Samgyetang (삼계탕 蔘鷄湯) must be one of the best known Korean recipes around the world, after Korean table barbecue. Samgyetang is a very ancient dish, together with the consumption of ginseng as a miracle herb for energy and longevity. But little is known why Koreans eat such a piping hot dish in the middle of the hot summer, not once but (at least) three times every year! Samgyetang (삼계탕 蔘鷄湯) must be one of the best known Korean recipes around the world, after Korean table barbecue. Samgyetang is a very ancient dish, together with the consumption of ginseng as a miracle herb for energy and longevity. But little is known why Koreans eat such a piping hot dish in the middle of the hot summer, not once but (at least) three times every year!
When do Koreans eat Samgyetang?
Traditionally, Koreans eat Samgyetang on three special occasions: Chobok (초복 初伏), Jungbok (중복 中伏), and Malbok (말복 末伏). Together, these three days are called Sambok (삼복 三伏), literally the “Three Submissions” or “Three Prostrations.”
Chobok falls on the 28th of the fifth lunar month (mostly late July in the Gregorian calendar), and it marks the beginning of the forty hottest days of summer. Ten days later is Jungbok, which spans over twenty days. Then begins Malbok, the last of the “Submissions”, which lasts for another ten days.
The Koreans share the same calendar and medicinal cuisine tradition with the Chinese. In Sino-Korean medicinal philosophy, there is an idea of “fighting fire with fire” (이열 치열, 以熱 治熱). This is the reason why Koreans eat Samgyetang throughout the hottest summer period in the northern hemisphere.
But how does Samgyetang fight the summer heat exactly?
Once again, one has to understand the idea of heat in Sino-Korean medicinal philosophy. Heat represents Energy, and specifically Fire in your internal organs. Too much Heat will get one sick, and so does too little Heat. The symptoms of the former are nosebleed, restlessness, mouth ulcers, general sweating, fever, the latter is manifested by a lack of energy, perpetual fatigue, inability to concentrate.
The ingredients of Samgyetang are all designed to create Heat. Ginseng, dates, Milk Vetch root and ginkgo nuts are all heat-inducing ingredients, and so does chicken. Because the summer heat tends to tire one out easily, Samgyetang’s properties help one fight the fatigue and loss of energy.
On top of that, the piping hot soup induces even more sweating, and it helps the body to get rid of the toxins stored in winter and brings the body temperature more in line with the external temperature, thus helping the body to ‘feel cool’. For the same reason, it is extremely detrimental to your body to consume ice and icy drinks in summer, as that would shock and damage your digestive system.
What makes the best Samgyetang?
The most popular Samgyetang restaurant in Korea is Tosokchon Samgyetang (토속촌 삼계탕) in Seoul, which happens to the first Samgyetang restaurant in the country.
However, the best Samgyetang is made at home. First of all, only ginseng cultivated in Geumsan County 금산군 錦山郡 that are above four years of age are best for Samgyetang. If you have money to splurge, wild ginseng are worth hundreds of dollars in price have the best medicinal effects and most amazing aroma. Secondly, only young free-range hens grown in farms and no more than 49 days old should be used. Older hens and cocks are too tough while younger chickens are too small. Free-range chickens tend to have thicker skin than battery chickens and can thus withstand the hour-long boiling without disintegrating.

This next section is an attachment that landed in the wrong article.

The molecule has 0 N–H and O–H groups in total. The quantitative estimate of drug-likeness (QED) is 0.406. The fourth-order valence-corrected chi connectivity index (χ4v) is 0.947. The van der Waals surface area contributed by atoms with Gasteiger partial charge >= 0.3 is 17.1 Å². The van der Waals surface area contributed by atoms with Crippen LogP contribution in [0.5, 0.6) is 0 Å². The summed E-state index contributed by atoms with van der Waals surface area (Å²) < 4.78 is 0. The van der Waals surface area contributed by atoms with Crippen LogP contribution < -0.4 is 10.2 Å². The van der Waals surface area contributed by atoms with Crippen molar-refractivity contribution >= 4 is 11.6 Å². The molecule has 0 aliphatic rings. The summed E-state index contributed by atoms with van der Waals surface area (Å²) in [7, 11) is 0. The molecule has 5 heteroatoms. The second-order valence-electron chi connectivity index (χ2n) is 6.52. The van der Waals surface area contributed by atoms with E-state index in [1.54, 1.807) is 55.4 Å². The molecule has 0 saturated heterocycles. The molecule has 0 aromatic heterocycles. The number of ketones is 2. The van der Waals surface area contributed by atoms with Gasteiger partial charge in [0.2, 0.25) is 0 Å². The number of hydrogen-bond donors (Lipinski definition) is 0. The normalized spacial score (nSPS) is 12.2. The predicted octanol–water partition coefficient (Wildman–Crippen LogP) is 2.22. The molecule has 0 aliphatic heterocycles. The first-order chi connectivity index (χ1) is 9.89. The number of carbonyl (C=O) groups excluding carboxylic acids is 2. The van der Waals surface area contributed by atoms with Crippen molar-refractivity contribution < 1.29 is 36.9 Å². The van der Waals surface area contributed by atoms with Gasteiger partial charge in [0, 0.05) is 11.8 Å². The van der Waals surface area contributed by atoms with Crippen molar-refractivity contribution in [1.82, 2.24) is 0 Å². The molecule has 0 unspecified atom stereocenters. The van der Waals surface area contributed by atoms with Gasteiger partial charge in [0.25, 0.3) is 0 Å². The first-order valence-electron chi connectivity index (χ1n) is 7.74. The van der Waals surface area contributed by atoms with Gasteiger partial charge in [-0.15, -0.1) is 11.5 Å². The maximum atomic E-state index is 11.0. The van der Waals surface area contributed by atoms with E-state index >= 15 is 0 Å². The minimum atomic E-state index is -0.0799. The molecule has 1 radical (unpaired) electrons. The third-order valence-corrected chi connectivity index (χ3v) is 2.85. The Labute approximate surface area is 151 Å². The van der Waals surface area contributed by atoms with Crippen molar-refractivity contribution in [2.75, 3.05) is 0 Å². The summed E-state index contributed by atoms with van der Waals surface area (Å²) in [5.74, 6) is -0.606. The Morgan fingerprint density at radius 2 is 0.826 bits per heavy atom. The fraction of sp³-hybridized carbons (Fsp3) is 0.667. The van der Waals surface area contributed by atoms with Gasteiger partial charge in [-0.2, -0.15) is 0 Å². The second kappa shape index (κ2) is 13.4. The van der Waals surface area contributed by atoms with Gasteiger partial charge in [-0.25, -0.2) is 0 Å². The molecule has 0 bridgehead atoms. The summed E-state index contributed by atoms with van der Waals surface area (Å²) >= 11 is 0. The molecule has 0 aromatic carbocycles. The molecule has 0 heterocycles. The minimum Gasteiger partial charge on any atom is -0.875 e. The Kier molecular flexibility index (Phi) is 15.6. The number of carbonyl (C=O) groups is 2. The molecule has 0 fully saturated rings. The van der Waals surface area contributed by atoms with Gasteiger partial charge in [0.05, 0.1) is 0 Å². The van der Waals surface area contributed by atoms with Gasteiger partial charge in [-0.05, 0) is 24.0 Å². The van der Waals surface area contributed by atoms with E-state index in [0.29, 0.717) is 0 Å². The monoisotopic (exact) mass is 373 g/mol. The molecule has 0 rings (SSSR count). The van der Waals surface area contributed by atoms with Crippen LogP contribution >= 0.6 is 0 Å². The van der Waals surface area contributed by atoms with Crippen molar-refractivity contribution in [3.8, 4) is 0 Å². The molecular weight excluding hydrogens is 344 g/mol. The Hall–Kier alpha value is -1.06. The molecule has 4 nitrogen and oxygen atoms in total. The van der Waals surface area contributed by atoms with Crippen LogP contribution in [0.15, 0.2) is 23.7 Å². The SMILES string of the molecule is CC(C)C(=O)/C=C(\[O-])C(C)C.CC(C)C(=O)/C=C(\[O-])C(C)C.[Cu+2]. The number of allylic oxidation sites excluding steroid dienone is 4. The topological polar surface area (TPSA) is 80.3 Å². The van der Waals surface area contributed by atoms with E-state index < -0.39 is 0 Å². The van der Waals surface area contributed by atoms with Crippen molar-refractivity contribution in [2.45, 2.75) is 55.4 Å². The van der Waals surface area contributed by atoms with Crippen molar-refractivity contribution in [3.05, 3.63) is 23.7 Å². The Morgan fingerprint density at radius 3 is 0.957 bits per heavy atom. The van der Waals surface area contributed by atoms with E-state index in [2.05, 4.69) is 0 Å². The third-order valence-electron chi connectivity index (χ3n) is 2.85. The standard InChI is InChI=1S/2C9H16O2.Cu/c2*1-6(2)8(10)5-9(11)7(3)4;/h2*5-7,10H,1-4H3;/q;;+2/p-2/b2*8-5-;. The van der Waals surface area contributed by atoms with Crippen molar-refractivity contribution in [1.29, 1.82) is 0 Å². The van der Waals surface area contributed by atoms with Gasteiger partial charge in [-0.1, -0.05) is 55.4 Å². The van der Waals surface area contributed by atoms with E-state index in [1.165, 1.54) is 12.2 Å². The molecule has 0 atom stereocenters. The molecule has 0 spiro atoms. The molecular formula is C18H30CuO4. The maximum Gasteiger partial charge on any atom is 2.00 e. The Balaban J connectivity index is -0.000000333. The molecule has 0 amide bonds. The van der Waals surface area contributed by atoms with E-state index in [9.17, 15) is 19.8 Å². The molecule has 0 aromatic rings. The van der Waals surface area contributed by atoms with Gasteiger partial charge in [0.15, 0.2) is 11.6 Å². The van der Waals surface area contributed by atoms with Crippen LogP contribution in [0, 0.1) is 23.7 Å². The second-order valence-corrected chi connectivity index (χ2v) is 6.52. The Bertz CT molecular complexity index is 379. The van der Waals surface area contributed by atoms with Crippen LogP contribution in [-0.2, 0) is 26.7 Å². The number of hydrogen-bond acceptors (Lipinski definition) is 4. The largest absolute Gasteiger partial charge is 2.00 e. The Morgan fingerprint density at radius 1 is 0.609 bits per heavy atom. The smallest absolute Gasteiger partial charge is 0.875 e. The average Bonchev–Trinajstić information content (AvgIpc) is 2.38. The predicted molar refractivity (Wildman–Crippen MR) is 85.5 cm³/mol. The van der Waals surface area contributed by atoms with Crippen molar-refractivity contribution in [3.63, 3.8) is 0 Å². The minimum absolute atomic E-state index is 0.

*Note: The recipe below is an amalgamation of what I have learnt in Seoul from the OME Cooking Lab, the world-famous Maangchi, and my favourite Samgyetang restaurant in Seoul (Hwanghu Samgyetang 황후삼계탕). The ingredients except the chicken and greens were bought in Seoul.
- 1 medium-sized farm-raised hen 1kg
- 2 dried or fresh Korean ginseng (인삼 高丽参)
- 3 jujube dates (대추 红枣)
- 3 ginkgo nuts 은행 (optional)
- 3 slices Milk Vetch root (Astragalus Mongholicus, 황기 黃芪) (optional)
- 175g glutinous rice (soaked in room temperature water for 1 hour)
- 15 cloves garlic
- 2 spring onions, chopped
- Salt and black pepper
- Sesame sauce: Salt, Black pepper, Sesame oil, Sesame seeds
- Spicy sauce: 2 tsp Korean chilli flakes, 2 tsp soy sauce, 2 tsp (Korean) vinegar (or apple cider vinegar), 1 tsp sugar, 1 tbs water, Spring onion for garnishing
Serving: 1 person
- Clean the chicken inside and out thoroughly with salt and then rinse.
- Strain the glutinous rice.
- If using dried ginseng, crush it first with the back of a cleaver.
- Stuff the chicken with ginseng, jujube dates, ginkgo nuts, Milk Vetch root, glutinous rice.
- On each side of the anus of the chicken cut a tiny hole 2cm and then cross each leg into each hole, left leg into the right hole and vice versa to close up the orifice.
- Place the chicken in a big pot with 2 litres of water. Cover and bring to boil.
- Cook for high heat, half covered for about 40 minutes then lower to medium heat, covered for another 40 minutes.
- Meanwhile make your sauces.
- Spicy sauce: Add chilli flakes, soy sauce, vinegar, sugar and water and mix well and serve in a saucer.
- Sesame sauce: In a dry pan on low heat very quickly grill the sesame seeds. Pour it onto the saucer and add the other ingredients, stir well.
- Once the chicken is ready, add salt and ground black pepper to serve.
- If you follow tradition, serve your chicken and soup in an earthern pot piping hot, garnished with chopped spring onions, together with the two sauces.
Do you like this recipe? If so, please leave me a comment! Thank you.